A gentle breeze blew a cascade of autumn leaves through the air just as Rep. John Lewis’ nephew talked about the importance of “good trouble.”
On a day where hundreds gathered in the legendary civil rights icon’s home county to celebrate the naming of an academic building in his honor, it was as if the man Dr. Martin Luther King, Jr. famously called “The Boy from Troy” was making his presence known.
Troy University officially dedicated John Robert Lewis Hall in a ceremony Friday morning that included two of Lewis’ fellow congressional leaders, members of his family and stirring musical performances.
“To see this happen in his hometown of Troy, in a city where he was once denied his basic right to education, he would have been overcome with pride and gratefulness,” said Jerrick Lewis. “My uncle would have been proud to have his name displayed on this building, and he would’ve been proud of this university for showing the world what it truly stands for: unity and equality over hatred.”
Troy University’s Board of Trustees voted unanimously in August to rename Bibb Graves Hall after the congressman, who died in July at age 80.
“It is the right thing to do to name this building for a great man,” said TROY Chancellor Dr. Jack Hawkins, Jr. “I am proud of our Board for making that decision. On July 25, we honored John Lewis for a day. Today, we honor him for an eternity.”
The university honored Lewis with a memorial service July 25, but this week marked a chance to cement his legacy at a university with a special connection to him.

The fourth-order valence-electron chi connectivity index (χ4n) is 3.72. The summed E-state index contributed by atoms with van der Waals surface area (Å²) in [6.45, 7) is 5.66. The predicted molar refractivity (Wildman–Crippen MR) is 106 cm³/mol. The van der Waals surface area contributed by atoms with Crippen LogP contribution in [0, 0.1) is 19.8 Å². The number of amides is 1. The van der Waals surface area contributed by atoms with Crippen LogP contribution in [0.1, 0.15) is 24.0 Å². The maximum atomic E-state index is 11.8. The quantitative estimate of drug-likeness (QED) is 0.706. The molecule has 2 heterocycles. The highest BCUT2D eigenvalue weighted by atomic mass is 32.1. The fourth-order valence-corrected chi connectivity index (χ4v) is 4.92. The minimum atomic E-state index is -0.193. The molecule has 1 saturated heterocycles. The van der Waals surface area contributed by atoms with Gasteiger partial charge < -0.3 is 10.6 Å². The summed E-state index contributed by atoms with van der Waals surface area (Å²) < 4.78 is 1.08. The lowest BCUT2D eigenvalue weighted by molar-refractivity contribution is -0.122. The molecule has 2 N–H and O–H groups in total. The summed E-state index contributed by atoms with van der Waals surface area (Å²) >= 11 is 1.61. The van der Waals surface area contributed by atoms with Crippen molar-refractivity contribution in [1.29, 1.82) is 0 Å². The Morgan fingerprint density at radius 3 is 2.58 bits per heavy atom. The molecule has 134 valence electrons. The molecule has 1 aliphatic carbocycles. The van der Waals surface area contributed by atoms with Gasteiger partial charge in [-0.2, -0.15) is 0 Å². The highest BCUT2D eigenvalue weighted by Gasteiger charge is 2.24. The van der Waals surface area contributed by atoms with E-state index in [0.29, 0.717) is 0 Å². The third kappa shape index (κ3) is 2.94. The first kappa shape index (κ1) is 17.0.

In 1957, Lewis was denied admission to Troy State College. More than three decades later, TROY awarded him an honorary doctorate, and today, one of that same university’s central academic buildings bears his name.
“On behalf of the family, I’d like to thank Dr. Hawkins and Troy University for being the perfect example of change and progress,” said Ron Lewis, another of Lewis’ nephews.
Rep. Martha Roby and Rep. Terri Sewell also spoke at the ceremony, praising their longtime colleague for his bravery and commitment to service.
“He was known as the conscience of Congress,” Roby said. “He was a true American patriot. We had the great privilege of serving with John.”
Sewell said the event marked a key moment for the region and the state.
“No one represents the resilient spirit of the state of Alabama, the city of Troy and Troy University like the ‘Boy from Troy’,” she said.
Trustee Lamar P. Higgins said the building represents a man who paved the way for others.
“If it weren’t for John Lewis, Lamar Higgins wouldn’t be here today,” he said. “If it weren’t for John Lewis, a lot of great things about this country would not have happened. We’re grateful for all that he has done.”
Board of Trustees President Pro-Tem Gibson Vance said he hopes TROY students learn from Lewis’ example in the years and decades to come.
“We hope they’ll be inspired by this man to go out into the world and make it a better place,” Vance said.
A photo gallery can be found here.